The traditional heartland of forced rhubarb on a commercial scale is the ‘rhubarb triangle,’ an area not too far from here between Leeds, Bradford and Wakefield. Until about fifty years ago, partly because of the availability of cheap locally mined coal, there were hundreds of farms producing forced rhubarb in long and low heated sheds. Today there are far fewer farms, and gas is used for heat instead of coal, but the triangle lives on and still produces the bulk of the UK’s forced crop. Rhubarb has also been appropriated by the local tourism and heritage sectors. You can now go on rhubarb ‘tours’ or celebrate everything rhubarb at Wakefield’s annual rhubarb festival (https://www.yorkshire.com/events/wakefield-rhubarb-festival-2023/).
My method of forcing rhubarb is similar to that used commercially, but there’s no purpose-constructed shed and no artificial heat. Instead there’s a greenhouse, an old wooden crate and sheets of black plastic. In December (as I’ve said: it was left late this season) a few outdoor rhubarb plants (known as crowns) are dug up and taken into a greenhouse. The dormant plants, which may be divided using a spade if too large, are placed bud-upwards in a crate half-filled with old potting compost and covered with black plastic sheeting. The latter is key, excluding light while accentuating any sun-generated warmth flooding through the greenhouse roof. It’s usually six weeks or so before the first few stalks are ready to pull. Harvesting then continues until the crowns are exhausted and the outdoor stalks are ready.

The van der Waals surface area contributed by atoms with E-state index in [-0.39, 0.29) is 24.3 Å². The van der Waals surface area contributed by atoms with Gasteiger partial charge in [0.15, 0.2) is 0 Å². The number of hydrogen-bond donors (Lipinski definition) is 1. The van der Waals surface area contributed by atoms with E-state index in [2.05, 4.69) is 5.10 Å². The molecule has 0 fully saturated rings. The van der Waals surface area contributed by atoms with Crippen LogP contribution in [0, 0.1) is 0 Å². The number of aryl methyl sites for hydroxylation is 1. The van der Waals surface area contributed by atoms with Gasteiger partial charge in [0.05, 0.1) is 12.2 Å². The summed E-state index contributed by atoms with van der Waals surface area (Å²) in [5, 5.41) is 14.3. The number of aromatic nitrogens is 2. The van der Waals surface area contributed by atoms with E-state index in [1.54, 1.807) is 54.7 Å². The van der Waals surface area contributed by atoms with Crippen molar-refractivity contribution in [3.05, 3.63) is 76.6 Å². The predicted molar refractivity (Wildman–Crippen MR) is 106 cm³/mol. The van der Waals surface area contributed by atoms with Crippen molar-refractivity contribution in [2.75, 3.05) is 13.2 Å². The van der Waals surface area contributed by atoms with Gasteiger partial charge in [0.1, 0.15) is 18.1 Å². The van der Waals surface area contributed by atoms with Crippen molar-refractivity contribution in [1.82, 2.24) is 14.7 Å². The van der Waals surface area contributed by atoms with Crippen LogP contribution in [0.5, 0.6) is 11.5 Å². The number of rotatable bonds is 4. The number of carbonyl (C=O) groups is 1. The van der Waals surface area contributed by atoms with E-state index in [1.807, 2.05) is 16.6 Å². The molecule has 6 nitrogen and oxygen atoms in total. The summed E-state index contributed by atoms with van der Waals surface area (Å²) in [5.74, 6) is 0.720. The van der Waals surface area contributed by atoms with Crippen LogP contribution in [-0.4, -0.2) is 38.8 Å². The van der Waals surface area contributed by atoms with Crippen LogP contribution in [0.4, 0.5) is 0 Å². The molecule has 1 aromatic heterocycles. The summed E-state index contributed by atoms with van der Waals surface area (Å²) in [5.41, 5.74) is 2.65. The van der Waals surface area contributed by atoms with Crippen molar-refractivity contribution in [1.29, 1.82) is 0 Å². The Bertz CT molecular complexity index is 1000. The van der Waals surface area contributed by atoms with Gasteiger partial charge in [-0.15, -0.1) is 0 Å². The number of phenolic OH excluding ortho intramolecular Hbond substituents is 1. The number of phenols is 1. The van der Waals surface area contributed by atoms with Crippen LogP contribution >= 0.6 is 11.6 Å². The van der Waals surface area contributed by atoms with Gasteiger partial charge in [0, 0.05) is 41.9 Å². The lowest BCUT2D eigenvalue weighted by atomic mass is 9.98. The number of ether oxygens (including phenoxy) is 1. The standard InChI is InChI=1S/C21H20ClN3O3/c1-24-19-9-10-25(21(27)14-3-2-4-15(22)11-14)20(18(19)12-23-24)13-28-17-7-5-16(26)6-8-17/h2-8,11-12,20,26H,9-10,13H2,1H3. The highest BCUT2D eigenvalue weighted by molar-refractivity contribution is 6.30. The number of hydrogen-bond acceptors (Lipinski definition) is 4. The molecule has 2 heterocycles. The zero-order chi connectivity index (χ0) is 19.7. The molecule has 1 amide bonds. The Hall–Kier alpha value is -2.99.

Forcing rhubarb this way may seem a bit of a palaver, but it’s more effective than other techniques sometimes recommended – these include covering outdoor crowns with an upturned bucket (a recipe for rotting stalks in my experience) or heaping on loads of straw or leaves. Essentially it’s the same method as used in the triangle but harnessing the sun rather than coal or gas – solar-powered rhubarb.
Cold Snaps Finished? | Wednesday 25th January
We’ve just emerged from another spell of cold weather. The temperature today reached the dizzy height of ten degrees Celsius, a contrast to Saturday when it failed to creep above freezing. Last week we had hard frost most nights with the ground frozen sold. We also had several bouts of freezing fog, a weather hazard to which this locality is prone. Overall it’s probably been the most intense cold period since 2010/11. The only difference is that we’ve not seen a single snowflake.